Continuance issued at Cottonwood officer's hearing
CAMP VERDE — Monday, Cody J. Delafuente was in Yavapai County Superior Court again. Unfortunately, for those wanting any type of outcome in the case, nothing came from Monday's hearing.
Monday's hearing, a "pretrial conference/settlement/change of plea," was continued by Judge Michael Bluff until Aug. 12, based on what Coconino County Deputy Attorney Eric Ruchensky described as "an investigation about new facts that have recently come to light within the past week."
Ruchensky didn't go into much detail about what needs to be investigated further. He said he needs to speak with a sergeant from the Clarkdale Police Department, which took initial reports that led to Delafuente's charges.
Though the case is being heard in Yavapai County Superior Court, Ruchensky is the assigned prosecutor. Ruchensky phoned in to Monday's hearing; Bluff made a point of stipulating that if a plea change or agreement takes place, he expects Ruchensky to be at the hearing.
Delafuente, 28, was a detective with the Cottonwood Police Department when he was arrested in October 2018 following an investigation of domestic violence toward his wife at a home in Clarkdale. He pleaded not guilty soon thereafter, and a series of court hearings has ensued.
On June 24, Bluff extended the state’s deadline to respond to a motion from Cody Delafuente’s attorney to remand his case to the grand jury.
An Arizona Public Records Law request provided The Verde Independent with a copy of the 72-page police report that details allegations of Delafuente being violent toward his wife.
Delafuente is still employed by Cottonwood Police, but has since taken on an office role that does not involve the same level of public interaction as a detective typically would have.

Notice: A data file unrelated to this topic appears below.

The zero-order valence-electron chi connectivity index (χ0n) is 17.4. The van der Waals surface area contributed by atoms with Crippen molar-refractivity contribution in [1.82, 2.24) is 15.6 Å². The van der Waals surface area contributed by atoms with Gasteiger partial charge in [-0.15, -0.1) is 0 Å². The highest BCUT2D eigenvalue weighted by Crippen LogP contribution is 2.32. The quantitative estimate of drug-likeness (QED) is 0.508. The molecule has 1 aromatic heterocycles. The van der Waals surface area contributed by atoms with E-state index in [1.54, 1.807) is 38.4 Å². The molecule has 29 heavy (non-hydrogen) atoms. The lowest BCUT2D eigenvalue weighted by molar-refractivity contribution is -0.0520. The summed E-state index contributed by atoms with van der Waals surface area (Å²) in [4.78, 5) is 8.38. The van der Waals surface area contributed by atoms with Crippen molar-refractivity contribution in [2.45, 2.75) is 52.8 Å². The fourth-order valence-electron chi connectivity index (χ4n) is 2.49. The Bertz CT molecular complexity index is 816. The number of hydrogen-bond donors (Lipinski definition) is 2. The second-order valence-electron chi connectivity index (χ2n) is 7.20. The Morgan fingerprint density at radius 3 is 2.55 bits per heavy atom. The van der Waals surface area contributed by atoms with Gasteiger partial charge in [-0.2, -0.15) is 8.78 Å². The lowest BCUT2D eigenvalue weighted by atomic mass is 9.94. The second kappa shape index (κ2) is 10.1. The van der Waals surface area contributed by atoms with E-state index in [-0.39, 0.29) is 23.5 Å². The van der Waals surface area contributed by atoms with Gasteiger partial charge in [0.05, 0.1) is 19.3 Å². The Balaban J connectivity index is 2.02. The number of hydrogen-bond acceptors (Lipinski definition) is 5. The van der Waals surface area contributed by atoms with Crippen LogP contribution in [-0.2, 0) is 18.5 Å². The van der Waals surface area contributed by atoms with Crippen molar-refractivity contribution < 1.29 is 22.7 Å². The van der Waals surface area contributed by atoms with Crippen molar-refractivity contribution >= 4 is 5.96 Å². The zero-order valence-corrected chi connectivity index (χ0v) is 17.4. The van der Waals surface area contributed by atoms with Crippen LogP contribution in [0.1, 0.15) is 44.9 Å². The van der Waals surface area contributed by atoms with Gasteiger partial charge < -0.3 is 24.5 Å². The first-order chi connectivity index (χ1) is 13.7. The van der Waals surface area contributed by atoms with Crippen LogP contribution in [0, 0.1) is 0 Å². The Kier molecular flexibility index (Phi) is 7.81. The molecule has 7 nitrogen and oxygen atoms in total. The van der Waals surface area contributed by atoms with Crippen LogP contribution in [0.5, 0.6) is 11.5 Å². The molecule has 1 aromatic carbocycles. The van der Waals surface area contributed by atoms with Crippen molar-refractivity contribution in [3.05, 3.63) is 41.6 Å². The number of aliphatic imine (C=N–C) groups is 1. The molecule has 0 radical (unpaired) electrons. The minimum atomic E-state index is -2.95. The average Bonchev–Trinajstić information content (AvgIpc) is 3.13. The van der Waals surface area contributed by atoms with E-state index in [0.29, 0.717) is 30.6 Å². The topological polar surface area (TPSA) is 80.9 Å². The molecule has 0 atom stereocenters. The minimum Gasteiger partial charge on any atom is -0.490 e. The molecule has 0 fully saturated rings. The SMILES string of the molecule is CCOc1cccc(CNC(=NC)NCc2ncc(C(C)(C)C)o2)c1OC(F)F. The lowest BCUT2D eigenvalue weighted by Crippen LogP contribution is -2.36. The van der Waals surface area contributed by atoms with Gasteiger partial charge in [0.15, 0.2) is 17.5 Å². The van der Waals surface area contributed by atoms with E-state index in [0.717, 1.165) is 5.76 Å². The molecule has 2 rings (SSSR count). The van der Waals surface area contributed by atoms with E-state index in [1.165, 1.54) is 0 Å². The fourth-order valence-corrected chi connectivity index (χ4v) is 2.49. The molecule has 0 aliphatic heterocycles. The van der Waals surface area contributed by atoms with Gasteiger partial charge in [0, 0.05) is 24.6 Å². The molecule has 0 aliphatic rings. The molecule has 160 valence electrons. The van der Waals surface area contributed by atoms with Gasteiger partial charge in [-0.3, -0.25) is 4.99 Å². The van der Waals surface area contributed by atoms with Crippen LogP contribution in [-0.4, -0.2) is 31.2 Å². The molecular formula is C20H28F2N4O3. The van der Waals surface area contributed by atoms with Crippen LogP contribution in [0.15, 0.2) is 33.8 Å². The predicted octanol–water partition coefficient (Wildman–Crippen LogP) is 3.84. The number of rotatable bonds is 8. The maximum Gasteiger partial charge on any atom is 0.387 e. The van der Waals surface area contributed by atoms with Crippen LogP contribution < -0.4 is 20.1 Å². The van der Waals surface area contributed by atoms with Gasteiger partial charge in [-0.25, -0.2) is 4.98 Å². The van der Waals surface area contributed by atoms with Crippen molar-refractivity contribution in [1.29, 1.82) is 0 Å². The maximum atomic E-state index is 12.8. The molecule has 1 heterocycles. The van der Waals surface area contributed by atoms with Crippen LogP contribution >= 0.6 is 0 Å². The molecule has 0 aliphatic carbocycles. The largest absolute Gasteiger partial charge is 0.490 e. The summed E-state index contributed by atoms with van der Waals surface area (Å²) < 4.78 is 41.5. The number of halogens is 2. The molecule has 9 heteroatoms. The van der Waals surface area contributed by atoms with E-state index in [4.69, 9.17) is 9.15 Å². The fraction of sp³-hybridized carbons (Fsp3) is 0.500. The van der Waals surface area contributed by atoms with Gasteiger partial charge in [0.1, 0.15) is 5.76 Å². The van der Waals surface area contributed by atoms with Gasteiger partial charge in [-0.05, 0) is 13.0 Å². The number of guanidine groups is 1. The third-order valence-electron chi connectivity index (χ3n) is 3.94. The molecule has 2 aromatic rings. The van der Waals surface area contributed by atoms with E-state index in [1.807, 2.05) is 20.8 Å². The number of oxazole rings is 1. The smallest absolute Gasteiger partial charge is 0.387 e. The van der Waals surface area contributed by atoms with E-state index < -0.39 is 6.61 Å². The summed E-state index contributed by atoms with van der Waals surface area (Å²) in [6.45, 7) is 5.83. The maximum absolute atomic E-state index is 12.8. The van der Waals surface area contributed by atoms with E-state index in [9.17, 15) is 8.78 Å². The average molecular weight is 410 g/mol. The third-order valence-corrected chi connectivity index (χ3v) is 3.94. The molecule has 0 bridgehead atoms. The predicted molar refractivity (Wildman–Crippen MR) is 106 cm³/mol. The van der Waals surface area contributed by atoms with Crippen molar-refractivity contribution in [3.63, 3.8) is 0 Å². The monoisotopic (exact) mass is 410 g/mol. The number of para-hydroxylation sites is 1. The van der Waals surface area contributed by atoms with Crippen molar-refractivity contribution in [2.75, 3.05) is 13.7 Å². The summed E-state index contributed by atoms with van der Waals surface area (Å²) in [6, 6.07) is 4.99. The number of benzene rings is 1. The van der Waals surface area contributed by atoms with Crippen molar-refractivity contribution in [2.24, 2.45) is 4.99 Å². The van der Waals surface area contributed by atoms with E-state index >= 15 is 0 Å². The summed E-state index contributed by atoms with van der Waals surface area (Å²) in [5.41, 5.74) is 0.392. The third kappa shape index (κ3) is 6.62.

According to the report, police responded to a domestic violence call on the evening of Oct. 18, from a woman saying she had been beaten by her husband.
When police arrived, the woman’s face appeared injured but said she had “walked into a wall.” Court documents show the woman told police she was pushed into a wall by Delafuente, breaking her nose and causing her to lose consciousness.
She also told police that after a 911 hang-up call, upon the call back from a dispatcher, Delafuente told the dispatcher that the call had been a misdial, but the dispatcher also heard the woman yelling something including the word "help" in the background.
Delafuente's charges include kidnapping, aggravated assault/impeded breathing, assault with intent to injure/reckless and preventing or interfering with emergency telecommunications.
Delafuente's attorney, Jason Karpel, had no objection to Ruchensky's request for an extension. Karpel recently filed a motion to send the case back to a grand jury, claiming Delafuente was denied rights by the jury not having heard all relevant evidence; Ruchensky filed a seven-page response, pointing out precedents indicating some evidence is more relevant to trials than grand jury proceedings.
Bluff chided Karpel for not being in the courtroom when Monday's hearing began, as the attorney was in the Yavapai Courthouse hallway with Delafuente and others.
"We start at 1:30, counselor," Bluff said.